NEW YORK - With Martha Stewart herself preparing to leave the stage, corporate America is said to be looking for the next Martha. While many are said to be ready to audition, none is likely to do more than play Martha on TV. They can look like Martha and sound like Martha, but just as Nicole Kidman was not actually Virginia Woolf in The Hours, they will not be the real thing. It's not that they lack Martha's talents or even her range. It's that no one will get Martha's deal.
The Farmer Martha: Mary Jane Butters, though not nearly well-known enough to wear the crown, no less a source than Time magazine has dubbed her the "Pioneer Martha." The former carpenter, wilderness and organic farmer has a book deal with Random House, a unit of Bertelsmann, which published Stewart's books as well. She has her own farm.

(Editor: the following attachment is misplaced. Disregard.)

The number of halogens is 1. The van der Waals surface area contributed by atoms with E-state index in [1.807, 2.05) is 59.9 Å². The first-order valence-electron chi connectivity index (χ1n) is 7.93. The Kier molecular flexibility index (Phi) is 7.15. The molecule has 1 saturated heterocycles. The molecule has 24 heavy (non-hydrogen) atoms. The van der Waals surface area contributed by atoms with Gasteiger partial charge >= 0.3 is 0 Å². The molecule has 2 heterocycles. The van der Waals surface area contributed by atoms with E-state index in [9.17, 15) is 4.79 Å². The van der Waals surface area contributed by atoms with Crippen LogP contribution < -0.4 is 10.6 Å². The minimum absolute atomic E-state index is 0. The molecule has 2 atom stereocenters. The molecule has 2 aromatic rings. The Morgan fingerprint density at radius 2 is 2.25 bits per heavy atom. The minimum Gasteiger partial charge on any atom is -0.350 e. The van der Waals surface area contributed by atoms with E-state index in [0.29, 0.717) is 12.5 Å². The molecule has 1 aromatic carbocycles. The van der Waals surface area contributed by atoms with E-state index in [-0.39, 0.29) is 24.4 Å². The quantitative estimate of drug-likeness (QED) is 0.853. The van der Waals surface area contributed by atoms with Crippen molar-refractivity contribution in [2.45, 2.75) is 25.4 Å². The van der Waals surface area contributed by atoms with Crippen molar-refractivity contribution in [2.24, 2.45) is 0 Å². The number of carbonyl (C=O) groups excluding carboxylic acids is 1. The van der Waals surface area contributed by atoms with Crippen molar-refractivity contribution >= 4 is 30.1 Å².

Whatever the merits of the would-be Marthas in matters of taste, none is likely to reach her status in matters of finance. Stewart's genius was not just in her reach, but in her total control. The TV shows advertised the books and magazines, which fed the catalog. The key to her fortune was her buying back the magazine from Time Warner, a part of her history that Stewart describes in a single sentence in her annual report: "In late 1996 and early 1997 a series of transactions occurred resulting in [Martha Stewart Living Omnimedia] operating all Martha Stewart-related business."
A lot of people can whip a mousse. Like Cybill Shepherd playing Martha
on TV, they may look like her or sound like her. But, with the exception
of Oprah Winfrey — no one has made deals like Martha. In that sense,
Martha broke the mold.